With the surge in home prices since the COVID pandemic hit, there are big concerns that housing has become much less affordable. But context is important. In addition to the price of a house, affordability should also take into account income supporting a given purchase and the interest cost of the debt borrowed to buy a home. In the first chart below, we take the median existing home sales price, assume a 20% down payment, and then calculate the implicit monthly payment cost to cover it based on national average mortgage rates. Then account for changes in income over time by expressing that dollar payment amount in terms of hourly wages, specifically the average hourly wage of production and non-supervisory employees. As shown in the chart, relative to labor income and interest rates, housing does not look particularly unaffordable at all, with 44.7 hours of work covering a monthly payment. That compares to around 55 hours in the early-2000s (prior to the subprime bubble) and 40 hours in the mid-2010s. Of course, lower interest rates do not help with down payments.
The median existing home’s down payment has soared in hours worked terms. It’s worth remembering, though, that first-time buyers can put down as little as 5%, and even twice that much down requires substantially fewer hours worked than a 20% down payment required in the late 1990s or early 2000s.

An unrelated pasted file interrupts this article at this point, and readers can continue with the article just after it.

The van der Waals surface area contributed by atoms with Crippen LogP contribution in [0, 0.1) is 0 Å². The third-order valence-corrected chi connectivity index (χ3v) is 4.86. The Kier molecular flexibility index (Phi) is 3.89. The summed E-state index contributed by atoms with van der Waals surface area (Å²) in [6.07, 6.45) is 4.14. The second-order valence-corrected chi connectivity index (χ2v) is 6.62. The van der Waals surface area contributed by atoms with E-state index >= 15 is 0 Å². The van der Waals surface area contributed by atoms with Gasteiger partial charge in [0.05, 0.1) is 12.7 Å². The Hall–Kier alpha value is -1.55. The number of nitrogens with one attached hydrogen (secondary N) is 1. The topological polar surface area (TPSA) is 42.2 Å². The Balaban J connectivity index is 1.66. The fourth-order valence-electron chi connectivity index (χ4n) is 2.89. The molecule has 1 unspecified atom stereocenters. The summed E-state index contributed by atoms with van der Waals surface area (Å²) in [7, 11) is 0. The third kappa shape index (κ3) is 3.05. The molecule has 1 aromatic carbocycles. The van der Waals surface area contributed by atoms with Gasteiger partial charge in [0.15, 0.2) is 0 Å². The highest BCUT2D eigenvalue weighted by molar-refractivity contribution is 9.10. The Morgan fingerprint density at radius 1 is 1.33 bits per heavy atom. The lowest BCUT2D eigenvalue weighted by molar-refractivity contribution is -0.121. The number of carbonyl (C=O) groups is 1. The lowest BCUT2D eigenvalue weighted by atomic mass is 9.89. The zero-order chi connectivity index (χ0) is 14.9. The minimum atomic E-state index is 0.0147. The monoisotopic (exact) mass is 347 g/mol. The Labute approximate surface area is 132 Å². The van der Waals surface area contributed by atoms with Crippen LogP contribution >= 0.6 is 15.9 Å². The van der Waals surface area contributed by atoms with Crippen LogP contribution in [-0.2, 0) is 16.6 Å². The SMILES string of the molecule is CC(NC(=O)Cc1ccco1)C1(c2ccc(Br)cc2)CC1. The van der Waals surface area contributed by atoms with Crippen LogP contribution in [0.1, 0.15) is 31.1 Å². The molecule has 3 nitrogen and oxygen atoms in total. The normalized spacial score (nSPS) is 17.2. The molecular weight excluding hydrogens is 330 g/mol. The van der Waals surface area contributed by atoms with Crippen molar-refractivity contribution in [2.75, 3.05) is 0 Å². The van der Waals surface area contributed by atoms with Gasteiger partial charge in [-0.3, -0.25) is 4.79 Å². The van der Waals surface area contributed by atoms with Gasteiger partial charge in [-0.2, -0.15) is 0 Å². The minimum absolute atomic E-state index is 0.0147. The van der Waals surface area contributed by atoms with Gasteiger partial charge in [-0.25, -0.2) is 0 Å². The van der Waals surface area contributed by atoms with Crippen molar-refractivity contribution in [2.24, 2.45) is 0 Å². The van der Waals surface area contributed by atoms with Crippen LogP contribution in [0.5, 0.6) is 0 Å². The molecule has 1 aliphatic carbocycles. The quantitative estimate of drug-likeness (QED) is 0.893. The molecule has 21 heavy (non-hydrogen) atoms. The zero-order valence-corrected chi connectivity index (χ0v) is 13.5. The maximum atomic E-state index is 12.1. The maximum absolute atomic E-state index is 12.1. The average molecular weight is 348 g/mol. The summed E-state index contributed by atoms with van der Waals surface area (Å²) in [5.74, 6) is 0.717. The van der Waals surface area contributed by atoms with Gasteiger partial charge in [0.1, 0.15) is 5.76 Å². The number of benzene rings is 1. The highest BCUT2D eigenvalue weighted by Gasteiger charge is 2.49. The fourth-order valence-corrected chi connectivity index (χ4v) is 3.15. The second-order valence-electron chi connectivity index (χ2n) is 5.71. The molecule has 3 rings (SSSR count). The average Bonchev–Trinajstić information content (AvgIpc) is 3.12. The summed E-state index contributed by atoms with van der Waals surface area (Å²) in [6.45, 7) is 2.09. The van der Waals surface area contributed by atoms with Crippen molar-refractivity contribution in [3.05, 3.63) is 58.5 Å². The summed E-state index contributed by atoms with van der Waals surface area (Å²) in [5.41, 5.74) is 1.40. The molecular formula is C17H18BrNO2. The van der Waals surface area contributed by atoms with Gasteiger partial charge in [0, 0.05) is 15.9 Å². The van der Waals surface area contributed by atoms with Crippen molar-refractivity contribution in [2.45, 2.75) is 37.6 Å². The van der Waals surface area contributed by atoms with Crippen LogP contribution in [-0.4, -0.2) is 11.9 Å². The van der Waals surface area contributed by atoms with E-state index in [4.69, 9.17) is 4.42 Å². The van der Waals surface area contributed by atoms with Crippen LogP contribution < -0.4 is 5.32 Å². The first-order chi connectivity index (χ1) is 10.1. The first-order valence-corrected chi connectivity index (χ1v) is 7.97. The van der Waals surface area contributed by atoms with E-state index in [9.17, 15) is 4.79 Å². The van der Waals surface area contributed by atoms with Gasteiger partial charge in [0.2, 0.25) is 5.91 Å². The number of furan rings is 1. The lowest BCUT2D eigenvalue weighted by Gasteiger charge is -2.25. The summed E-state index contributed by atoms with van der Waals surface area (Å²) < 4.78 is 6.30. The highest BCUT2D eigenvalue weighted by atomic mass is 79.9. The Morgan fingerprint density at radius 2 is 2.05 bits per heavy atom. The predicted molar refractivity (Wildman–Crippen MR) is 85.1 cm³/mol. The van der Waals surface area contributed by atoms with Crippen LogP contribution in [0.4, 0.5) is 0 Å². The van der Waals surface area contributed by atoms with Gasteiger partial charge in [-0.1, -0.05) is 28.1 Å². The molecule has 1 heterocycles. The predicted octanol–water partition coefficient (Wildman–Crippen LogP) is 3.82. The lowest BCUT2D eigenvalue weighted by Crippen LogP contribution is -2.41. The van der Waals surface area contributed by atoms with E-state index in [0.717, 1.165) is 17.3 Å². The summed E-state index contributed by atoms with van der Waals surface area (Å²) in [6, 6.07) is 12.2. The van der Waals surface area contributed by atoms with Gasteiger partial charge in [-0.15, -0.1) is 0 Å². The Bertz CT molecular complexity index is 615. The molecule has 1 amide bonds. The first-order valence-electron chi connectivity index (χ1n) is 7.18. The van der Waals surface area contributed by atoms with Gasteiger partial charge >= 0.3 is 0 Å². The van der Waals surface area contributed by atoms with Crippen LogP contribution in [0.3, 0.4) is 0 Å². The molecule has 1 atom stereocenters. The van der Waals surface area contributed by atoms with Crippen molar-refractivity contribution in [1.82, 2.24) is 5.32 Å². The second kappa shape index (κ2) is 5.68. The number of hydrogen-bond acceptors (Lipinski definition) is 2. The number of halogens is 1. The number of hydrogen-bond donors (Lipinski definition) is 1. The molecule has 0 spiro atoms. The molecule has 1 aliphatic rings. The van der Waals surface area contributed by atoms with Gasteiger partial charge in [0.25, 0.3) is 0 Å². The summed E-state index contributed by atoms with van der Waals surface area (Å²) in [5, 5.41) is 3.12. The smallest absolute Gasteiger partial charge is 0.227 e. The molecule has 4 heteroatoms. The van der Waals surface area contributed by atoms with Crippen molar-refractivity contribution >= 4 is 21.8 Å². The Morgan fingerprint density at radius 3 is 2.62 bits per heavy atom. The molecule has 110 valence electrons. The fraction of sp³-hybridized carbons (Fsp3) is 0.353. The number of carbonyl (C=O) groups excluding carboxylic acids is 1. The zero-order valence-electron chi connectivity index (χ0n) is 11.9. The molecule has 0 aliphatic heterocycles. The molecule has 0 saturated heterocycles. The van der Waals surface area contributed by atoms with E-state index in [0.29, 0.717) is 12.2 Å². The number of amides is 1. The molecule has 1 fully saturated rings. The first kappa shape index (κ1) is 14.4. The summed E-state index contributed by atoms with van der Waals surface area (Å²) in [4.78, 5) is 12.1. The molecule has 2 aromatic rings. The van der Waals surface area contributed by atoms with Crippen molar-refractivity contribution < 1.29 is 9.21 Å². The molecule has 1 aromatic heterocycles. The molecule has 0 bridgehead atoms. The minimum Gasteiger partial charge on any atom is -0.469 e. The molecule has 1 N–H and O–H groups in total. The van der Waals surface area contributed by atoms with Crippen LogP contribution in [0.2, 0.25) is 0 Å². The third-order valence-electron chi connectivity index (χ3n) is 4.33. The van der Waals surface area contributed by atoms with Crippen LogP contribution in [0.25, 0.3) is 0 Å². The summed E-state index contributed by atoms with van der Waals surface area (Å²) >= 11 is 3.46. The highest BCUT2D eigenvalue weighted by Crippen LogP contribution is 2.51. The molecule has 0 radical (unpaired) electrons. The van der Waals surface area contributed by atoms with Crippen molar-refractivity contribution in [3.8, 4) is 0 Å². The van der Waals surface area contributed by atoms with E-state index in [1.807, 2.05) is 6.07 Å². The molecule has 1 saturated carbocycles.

Taken together, we would argue that for existing homes, the current market is challenging, but that the level of home prices are not wildly unsustainable, and actually make quite a lot of sense.
While the new home market is a much smaller segment of the housing market and tends to target existing owners rather than new buyers, we still think performing a similar analysis is helpful. When we do, we see a very similar story as the one told by the existing home market but with a much longer-term data set. As shown, the monthly carrying cost of a new home is low versus history in hourly wage terms, though it has increased somewhat in the last few months. We also note that while the down payment for new homes is high versus wages, the current level is below the pre-COVID peak as well as the subprime bubble peak. New home prices have been far more under control than existing home prices, so if anything, affordability is even better for new home buyers. Bottom line: home prices are rising quickly and that appears to be stifling demand, but the rapid price increases of the last 18 months have largely been offset by large gains for hourly wages and the drop in interest rates over the same period. Click here to view Bespoke’s premium membership options.
Chart sources: National Association of Realtors, US Census Bureau, Bureau of Labor Statistics, Federal Reserve, Freddie Mac, FRED, Bespoke Investment Group Calculations